Mycobacterium bohemicum

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Mycobacterium bohemicum
Scientific classification
Kingdom: Bacteria
Phylum: Actinobacteria
Order: Actinomycetales
Suborder: Corynebacterineae
Family: Mycobacteriaceae
Genus: Mycobacterium
Species: M. bohemicum
Binomial name
Mycobacterium bohemicum
Reischl et al. 1998, CIP 105808

Mycobacterium bohemicum is a species of the phylum actinobacteria (Gram-positive bacteria with high guanine and cytosine content, one of the dominant phyla of all bacteria), belonging to the genus mycobacterium.

Mycobacterium bohemicum is a nontuberculos bacterium that has been isolated from human tissue, animals, and the environment. M. bohemicum affects soft tissue in animal cells.[1] Mycobacterium bohemicum was identified in 1998 when isolated from sputum that was produced by a 53-year-old Down's Syndrome patient with tuberculosis[2] M. bohemicum has been reported and documented in 9 patients worldwide.[3] Reports of the bacterium have been recorded from Finland and Austria. In children, M. bohemicum has induced laterocervical and submandibular lymphadenitis.[4] The excision of the subjects lymph nodes along with antimicrobial therapy increased the health of the subjects in less than 12 months.[1]

The lymph nodes of the subjects were minced and stained according to the Ziehl-Neelsen technique.[5] Within 12–17 days a culture was produced that could be analyzed on a molecular level "Richter". M. bohemicum contains combinations of α-, keto-, metoxy-, and dicarboxy-mycolates that are not commonly found in slow-growing bacteria[3] . Other distinct characteristics of M. bohemicum is identifiable by its unique 16S rDNA nucleotide sequence as well as its variation in the ITS sequence region of 16S-23S.[6]

Phenotypic Features[edit]

  • Sensitive to compounds such as prothionamide, cycloserine, clarithromycin, gentamicin, amikacin.[1]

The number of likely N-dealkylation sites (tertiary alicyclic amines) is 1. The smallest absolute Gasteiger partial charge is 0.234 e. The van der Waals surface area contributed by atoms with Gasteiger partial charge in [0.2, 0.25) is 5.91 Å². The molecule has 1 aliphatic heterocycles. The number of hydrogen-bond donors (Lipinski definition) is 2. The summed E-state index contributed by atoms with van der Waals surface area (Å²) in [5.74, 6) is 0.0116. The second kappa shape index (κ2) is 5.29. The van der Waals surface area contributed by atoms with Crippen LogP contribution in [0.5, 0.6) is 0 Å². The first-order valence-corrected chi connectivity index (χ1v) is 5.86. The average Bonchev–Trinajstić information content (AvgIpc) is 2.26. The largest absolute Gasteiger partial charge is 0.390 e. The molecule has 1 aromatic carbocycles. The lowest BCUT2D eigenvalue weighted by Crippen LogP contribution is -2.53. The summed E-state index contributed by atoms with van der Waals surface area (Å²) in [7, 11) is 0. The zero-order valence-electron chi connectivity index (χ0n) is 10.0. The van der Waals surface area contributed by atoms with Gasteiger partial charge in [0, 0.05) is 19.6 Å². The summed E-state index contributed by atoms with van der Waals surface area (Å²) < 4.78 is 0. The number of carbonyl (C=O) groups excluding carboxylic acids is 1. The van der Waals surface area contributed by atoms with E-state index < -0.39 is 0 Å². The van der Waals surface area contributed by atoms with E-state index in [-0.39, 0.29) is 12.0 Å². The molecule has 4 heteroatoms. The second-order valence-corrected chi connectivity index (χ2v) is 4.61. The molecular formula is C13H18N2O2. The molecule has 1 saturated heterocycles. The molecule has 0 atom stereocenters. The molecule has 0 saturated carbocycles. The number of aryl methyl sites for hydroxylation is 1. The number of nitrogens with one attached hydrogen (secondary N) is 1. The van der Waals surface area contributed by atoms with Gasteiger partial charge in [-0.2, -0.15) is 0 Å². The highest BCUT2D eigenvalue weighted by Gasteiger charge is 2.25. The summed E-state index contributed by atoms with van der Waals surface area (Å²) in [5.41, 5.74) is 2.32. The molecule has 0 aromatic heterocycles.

• Resistant to compounds such as isoniazid, streptomycin, ethambutol, rifampin, and ciprofloaxin.[1]
  • Optimum temperature is around 37 degrees Celsius.[1]
  • Enzymatic activity- weak positive test for urease.[1]

Genotypic Features[edit]

  • To identify M. bohemicum, its resulting sequence was isolated and compared to the international database.[2]
  • M. bohemicum has been phenotypically misidentified as M. scrofulaceum, however on the molecular level, the genetic makeup distinguishes the two starins of bacteria.[7]
  • Increased cases may surface as a result of improvement microbiological diagnostic analysis.[1]

Type strain: strain CIP 105808 = CIP 105811 = DSM 44277 = JCM 12402


  1. ^ a b c d e f g Huber, J.; E.Richter; L. Binder (July 2008). "Table. Characteristics of 4 children with cervical lymphadenitis caused by Mycobacterium bohemicum, Austria, 2002–2006". doi:10.3201/eid1407.080142. 
  2. ^ a b Reischl, U.; Emler S; Horak Z; Kaustova J; Kroppenstedt R M; Lehn N; Naumann L. (1998). "Mycobacterium bohemicum sp. nov., a new slow-growing scotochromogenic mycobacterium.". Int J Syst Bacteriol. 48: 1349–1355. doi:10.1099/00207713-48-4-1349. 
  3. ^ Tortoli, E.; Kirschner P; Springer B; Bartoloni A; Burrini C; Mantella A (1997). "Cervical lymphadenitis due to an unusual mycobacterium.". Eur J Clin Microbiol Infect Dis. 16: 308–311. doi:10.1007/bf01695636. 
  4. ^ Schulzke, S.; Adler H; Bar G; Heininger U; Hammer J. (2004). "Mycobacterium bohemicum—a cause of paediatric cervical lymphadenitis.". Swiss Med Wkly. 134: 221. 
  5. ^ Richter, E.; Niemann S; Rüsch-Gerdes S; Hoffner S (1999). "Identification of Mycobacterium kansasii by using a DNA probe (AccuProbe) and molecular techniques.". J Clin Microbiol. 37: 964–970. 
  6. ^ Torkko, P; Suutari M; Suomalainen S; Paulin L; Larsson L; Katila M-L. (1998). "Separation among species of Mycobacterium terrae complex by lipid analyses: comparison with biochemical tests and 16S rRNA sequencing.". J Clin Microbiol. 36: 499–505. 
  7. ^ Patel, JB; Leonard DG; Pan X; Musser JM (2000). "Sequence-based identification of Mycobacterium species using the MicroSeq 500 16S rDNA bacterial identification system.". J Clin Microbiol. 38: 246–251. 

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